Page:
Elastic wave-vector decomposition in heterogeneous anisotropic media  Next: Conclusions Up: Sripanich et al.: Wave-vector Previous: Two-layered heterogeneous triclinic model

# Discussion

The proposed wave-vector decomposition method utilizes an analytical expression for locating singularities (equation 25) as the basis for a non-stationary smoothing operator (equation 27) defined as a weighting in the wavenumber domain. The analytical expression is a function of the components of the Christoffel matrix variable in space and phase directions defined by the wavenumbers. Because the S-wave phase velocities in low-symmetry media (including orthorhombic, monoclinic, and triclinic) can be computed based on the same generic formulas (equations 21 and 22) with a corresponding change in , the same analytical condition for locating singularities can also be used in those media. In this paper, we have demonstrated the applicability of the proposed method for wave-vector decomposition in low-symmetry anisotropic media using synthetic examples with orthorhombic and triclinic symmetries.

Alternatively to solving the Christoffel equation numerically for exact values of polarizations, one may choose to use an analytical approximation in weakly anisotropic media derived from perturbation theory (Farra and Pšencík, 2003). This choice may lead to increased computational efficiency in complex models.

Generally, the knowledge of polarization vectors and their applicability are based on the underlying assumption in which the medium is assumed to be locally homogeneous relative to the propagating frequency of the waves. In the case of a larger degree of heterogeneity such as strong contrasts and considerable velocity gradients, this assumption is approximate and may need special care.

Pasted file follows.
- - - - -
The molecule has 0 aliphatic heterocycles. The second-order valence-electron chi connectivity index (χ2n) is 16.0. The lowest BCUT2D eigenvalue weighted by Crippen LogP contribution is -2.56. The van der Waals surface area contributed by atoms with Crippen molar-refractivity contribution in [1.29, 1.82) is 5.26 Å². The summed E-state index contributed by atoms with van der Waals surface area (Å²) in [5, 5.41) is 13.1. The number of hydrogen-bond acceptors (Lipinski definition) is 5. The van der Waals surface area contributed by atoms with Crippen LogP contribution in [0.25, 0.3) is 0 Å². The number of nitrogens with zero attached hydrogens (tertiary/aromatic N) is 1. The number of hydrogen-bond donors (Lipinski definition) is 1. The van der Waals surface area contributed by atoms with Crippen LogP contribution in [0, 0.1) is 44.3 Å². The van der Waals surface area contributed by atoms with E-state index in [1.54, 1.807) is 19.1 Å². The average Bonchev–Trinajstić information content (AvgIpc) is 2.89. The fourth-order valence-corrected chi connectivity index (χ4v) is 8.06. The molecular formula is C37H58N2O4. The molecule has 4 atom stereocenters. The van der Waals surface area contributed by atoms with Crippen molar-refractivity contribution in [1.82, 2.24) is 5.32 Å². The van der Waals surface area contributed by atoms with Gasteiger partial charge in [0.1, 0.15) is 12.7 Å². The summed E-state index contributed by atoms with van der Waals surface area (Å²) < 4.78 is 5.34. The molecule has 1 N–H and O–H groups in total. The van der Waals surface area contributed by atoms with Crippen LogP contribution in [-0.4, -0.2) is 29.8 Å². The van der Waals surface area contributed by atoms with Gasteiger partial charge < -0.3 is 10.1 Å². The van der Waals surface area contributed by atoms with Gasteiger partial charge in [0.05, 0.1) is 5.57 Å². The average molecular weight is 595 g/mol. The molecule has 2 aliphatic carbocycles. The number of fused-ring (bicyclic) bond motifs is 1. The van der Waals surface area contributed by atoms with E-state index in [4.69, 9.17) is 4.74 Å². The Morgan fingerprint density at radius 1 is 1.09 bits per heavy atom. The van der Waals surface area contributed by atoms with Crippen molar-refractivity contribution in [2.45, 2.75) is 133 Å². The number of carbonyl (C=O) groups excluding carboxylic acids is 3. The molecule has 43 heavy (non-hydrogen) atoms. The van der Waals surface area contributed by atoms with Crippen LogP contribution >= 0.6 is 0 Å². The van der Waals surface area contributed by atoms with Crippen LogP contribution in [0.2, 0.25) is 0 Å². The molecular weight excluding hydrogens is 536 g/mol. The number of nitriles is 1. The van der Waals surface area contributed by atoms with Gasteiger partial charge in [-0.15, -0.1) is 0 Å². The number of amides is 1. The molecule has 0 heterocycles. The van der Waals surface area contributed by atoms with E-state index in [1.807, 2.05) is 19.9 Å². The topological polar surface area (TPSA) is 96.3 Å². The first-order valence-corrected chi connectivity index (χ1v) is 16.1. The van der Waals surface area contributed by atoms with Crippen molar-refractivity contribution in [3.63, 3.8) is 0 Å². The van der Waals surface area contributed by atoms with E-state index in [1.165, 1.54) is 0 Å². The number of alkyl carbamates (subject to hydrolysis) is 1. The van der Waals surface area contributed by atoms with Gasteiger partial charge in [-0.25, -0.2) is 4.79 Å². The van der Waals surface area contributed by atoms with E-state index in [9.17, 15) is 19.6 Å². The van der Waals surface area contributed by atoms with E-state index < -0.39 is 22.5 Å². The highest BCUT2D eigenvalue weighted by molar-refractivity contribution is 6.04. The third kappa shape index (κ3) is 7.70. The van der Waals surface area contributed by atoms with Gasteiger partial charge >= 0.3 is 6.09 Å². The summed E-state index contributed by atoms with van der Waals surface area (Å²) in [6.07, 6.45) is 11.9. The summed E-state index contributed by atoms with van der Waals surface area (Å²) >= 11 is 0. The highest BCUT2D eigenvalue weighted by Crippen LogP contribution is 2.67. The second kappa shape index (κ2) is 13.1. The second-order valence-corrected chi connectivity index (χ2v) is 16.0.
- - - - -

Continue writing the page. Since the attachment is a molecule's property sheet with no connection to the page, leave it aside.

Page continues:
To implement wave-vector decomposition, the proposed method uses the low-rank approximations for the decomposition operator (equation 12). This allows us to avoid explicitly computing and storing the polarizations of the mode of interest at every grid point, which would be prohibitively expensive. The proposed method is appropriate for decomposing the elastic wavefields during the backward propagation step in elastic reverse-time migration (RTM) (Wang et al., 2016) and full-waveform inversion (FWI) (Wang et al., 2015). We did not consider the problem of separating wave modes in recorded surface seismic data.    Elastic wave-vector decomposition in heterogeneous anisotropic media  Next: Conclusions Up: Sripanich et al.: Wave-vector Previous: Two-layered heterogeneous triclinic model

2017-04-18